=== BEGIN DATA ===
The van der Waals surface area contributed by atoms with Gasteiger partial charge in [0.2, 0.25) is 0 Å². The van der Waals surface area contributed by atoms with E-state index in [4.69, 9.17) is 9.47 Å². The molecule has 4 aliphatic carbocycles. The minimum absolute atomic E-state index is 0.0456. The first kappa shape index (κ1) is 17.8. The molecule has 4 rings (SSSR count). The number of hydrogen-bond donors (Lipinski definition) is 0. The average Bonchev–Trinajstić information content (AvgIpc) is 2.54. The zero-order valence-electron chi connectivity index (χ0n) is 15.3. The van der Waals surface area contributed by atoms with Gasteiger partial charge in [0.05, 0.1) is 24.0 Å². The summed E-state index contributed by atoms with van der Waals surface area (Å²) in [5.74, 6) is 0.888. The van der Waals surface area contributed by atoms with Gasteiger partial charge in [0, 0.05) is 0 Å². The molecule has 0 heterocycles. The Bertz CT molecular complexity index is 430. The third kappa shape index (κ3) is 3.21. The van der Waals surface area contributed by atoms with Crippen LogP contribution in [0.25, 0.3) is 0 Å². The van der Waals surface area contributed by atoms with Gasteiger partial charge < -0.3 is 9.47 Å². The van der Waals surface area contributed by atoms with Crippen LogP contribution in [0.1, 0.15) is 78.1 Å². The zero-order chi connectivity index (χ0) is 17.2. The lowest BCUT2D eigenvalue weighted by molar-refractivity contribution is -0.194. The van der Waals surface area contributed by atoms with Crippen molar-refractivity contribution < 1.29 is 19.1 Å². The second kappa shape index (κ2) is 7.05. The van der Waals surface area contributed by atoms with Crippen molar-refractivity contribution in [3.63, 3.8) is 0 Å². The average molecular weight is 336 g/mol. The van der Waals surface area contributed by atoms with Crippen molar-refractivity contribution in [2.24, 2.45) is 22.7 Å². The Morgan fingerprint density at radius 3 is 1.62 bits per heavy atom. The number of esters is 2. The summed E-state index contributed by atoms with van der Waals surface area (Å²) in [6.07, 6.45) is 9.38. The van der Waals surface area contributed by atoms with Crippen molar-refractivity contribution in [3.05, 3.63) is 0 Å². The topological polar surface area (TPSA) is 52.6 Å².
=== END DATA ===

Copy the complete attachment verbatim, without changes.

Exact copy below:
The van der Waals surface area contributed by atoms with Gasteiger partial charge in [0.2, 0.25) is 0 Å². The van der Waals surface area contributed by atoms with E-state index in [4.69, 9.17) is 9.47 Å². The molecule has 4 aliphatic carbocycles. The minimum absolute atomic E-state index is 0.0456. The first kappa shape index (κ1) is 17.8. The molecule has 4 rings (SSSR count). The number of hydrogen-bond donors (Lipinski definition) is 0. The average Bonchev–Trinajstić information content (AvgIpc) is 2.54. The zero-order valence-electron chi connectivity index (χ0n) is 15.3. The van der Waals surface area contributed by atoms with Gasteiger partial charge in [0.05, 0.1) is 24.0 Å². The summed E-state index contributed by atoms with van der Waals surface area (Å²) in [5.74, 6) is 0.888. The van der Waals surface area contributed by atoms with Gasteiger partial charge in [0, 0.05) is 0 Å². The molecule has 0 heterocycles. The Bertz CT molecular complexity index is 430. The third kappa shape index (κ3) is 3.21. The van der Waals surface area contributed by atoms with Crippen LogP contribution in [0.25, 0.3) is 0 Å². The van der Waals surface area contributed by atoms with Gasteiger partial charge < -0.3 is 9.47 Å². The van der Waals surface area contributed by atoms with Crippen LogP contribution in [0.1, 0.15) is 78.1 Å². The zero-order chi connectivity index (χ0) is 17.2. The lowest BCUT2D eigenvalue weighted by molar-refractivity contribution is -0.194. The van der Waals surface area contributed by atoms with Crippen molar-refractivity contribution < 1.29 is 19.1 Å². The second kappa shape index (κ2) is 7.05. The van der Waals surface area contributed by atoms with Crippen molar-refractivity contribution in [3.63, 3.8) is 0 Å². The average molecular weight is 336 g/mol. The van der Waals surface area contributed by atoms with Crippen molar-refractivity contribution in [2.24, 2.45) is 22.7 Å². The Morgan fingerprint density at radius 3 is 1.62 bits per heavy atom. The number of esters is 2. The summed E-state index contributed by atoms with van der Waals surface area (Å²) in [6.07, 6.45) is 9.38. The van der Waals surface area contributed by atoms with Crippen molar-refractivity contribution in [3.05, 3.63) is 0 Å². The topological polar surface area (TPSA) is 52.6 Å².